Love of self
The danger, of course, is that love of self, while entirely proper when understood and pursued as I have outlined, can too easily assert itself as the ultimate and defining focus of love. We are called to love God first, with all our soul and strength, and next to love our neighbor. But we only truly love our neighbor when our desire is for our neighbor to know the beauty, goodness, and truth of God. We do not love our neighbor when we see him as a means for satisfying some personal longing, when, that is, we use our neighbor as a way of loving ourselves first, and God and our neighbor second, if at all.
It is not always easy to notice when self-love has burst its legitimate restraints and is beginning to trample or pervert all other affections in the name of mere self-interest. We must exercise continuous vigilance against this happening, or we will not be getting love right even as we protest love for our God and our neighbors.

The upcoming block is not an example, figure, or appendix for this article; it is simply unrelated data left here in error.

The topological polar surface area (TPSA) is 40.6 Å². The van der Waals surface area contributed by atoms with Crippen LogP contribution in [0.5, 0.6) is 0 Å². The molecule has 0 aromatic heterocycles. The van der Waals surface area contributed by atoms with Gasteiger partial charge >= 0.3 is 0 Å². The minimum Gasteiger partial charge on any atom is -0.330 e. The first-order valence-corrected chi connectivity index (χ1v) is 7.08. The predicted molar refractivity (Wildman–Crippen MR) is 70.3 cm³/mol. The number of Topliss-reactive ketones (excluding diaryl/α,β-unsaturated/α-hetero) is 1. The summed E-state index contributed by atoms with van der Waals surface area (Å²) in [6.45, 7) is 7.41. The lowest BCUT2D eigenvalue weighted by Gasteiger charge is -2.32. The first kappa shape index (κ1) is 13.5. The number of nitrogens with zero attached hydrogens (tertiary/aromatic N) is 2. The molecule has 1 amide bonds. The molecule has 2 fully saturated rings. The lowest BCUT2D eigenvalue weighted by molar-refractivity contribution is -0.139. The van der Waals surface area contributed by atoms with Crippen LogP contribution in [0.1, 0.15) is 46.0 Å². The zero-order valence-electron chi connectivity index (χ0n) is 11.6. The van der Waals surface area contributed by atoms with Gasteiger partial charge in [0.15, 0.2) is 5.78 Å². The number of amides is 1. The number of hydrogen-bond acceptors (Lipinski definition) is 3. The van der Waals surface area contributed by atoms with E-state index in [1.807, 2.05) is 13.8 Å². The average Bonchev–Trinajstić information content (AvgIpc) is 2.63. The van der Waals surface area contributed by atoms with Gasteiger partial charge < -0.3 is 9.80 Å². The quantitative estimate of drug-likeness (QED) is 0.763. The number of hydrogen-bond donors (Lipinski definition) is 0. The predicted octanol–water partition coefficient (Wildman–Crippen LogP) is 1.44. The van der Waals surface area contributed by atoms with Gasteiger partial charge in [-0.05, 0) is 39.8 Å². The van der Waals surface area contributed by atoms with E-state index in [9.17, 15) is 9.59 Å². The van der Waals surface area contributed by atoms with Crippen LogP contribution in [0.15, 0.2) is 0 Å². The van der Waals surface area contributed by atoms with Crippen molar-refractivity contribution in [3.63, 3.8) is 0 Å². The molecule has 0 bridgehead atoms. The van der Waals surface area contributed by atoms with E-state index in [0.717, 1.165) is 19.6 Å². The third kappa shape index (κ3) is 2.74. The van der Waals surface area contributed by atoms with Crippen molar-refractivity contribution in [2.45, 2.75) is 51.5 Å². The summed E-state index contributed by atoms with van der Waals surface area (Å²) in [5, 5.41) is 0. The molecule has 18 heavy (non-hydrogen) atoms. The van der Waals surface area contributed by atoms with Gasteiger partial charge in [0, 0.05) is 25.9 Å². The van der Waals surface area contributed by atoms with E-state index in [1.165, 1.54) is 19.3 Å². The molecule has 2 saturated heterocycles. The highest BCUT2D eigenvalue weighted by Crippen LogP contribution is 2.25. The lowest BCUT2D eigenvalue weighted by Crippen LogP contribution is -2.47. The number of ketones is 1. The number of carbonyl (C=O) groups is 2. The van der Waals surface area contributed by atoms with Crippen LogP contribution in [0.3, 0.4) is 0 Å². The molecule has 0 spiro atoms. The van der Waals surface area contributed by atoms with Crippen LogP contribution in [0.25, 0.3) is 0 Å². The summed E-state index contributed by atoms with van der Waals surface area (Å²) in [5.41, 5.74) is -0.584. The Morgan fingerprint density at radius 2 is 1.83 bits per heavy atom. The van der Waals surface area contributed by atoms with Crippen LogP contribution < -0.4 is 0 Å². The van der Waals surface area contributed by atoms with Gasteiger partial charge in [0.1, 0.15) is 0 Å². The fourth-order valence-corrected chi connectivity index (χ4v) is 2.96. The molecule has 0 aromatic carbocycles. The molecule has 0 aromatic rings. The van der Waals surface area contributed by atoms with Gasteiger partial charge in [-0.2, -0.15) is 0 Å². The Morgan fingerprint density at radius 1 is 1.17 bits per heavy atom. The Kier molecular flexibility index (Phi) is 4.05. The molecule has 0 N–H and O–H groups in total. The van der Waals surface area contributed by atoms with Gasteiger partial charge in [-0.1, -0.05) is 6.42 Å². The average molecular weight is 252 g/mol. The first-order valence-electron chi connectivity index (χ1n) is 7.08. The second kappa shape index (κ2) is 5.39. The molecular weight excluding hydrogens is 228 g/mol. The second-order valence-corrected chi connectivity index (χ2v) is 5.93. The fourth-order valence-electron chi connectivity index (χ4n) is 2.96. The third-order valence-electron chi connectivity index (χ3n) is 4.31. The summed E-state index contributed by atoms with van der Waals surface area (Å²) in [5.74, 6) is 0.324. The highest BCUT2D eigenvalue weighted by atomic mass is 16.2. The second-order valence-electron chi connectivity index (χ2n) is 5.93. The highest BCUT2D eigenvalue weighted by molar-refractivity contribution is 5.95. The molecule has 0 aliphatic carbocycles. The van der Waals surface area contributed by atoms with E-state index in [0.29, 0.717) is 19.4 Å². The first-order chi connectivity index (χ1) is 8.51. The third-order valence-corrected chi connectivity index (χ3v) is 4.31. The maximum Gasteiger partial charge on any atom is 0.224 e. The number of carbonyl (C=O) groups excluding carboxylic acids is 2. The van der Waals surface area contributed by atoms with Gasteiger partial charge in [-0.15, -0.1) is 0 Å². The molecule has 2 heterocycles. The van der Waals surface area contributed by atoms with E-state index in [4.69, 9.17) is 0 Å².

The tendency for loving self first is fueled by the law of sin, which is at work in everyone (Rom. 7.21-23), coaxed by spiritual powers of wickedness in high places (Matt. 4.1-11), and encouraged by the narcissistic and self-serving spirit of our times. We live in a day in which, as one writer put it, “narcissism is the new herpes. It’s not like you got it on purpose, you were just in the wrong place at the wrong time, and now everyone’s pointing fingers and trying to pretend they don’t have it, too. Hence the blame game. You’re so self-involved. Can you think of anything but your self? What’s that horrible smell? It’s you” (Laura Kipnis, “Narcissism: A Reflection,” Spiked, January, 2017). In such an environment, when it can seem that self-love – “looking out for number 1” as Robert Ringer put it – is just the way things are, believers in Jesus can be turned from a right understanding and proper use of love to manifest a form of self-love run amok that can deceive even them into thinking that all is well with their souls.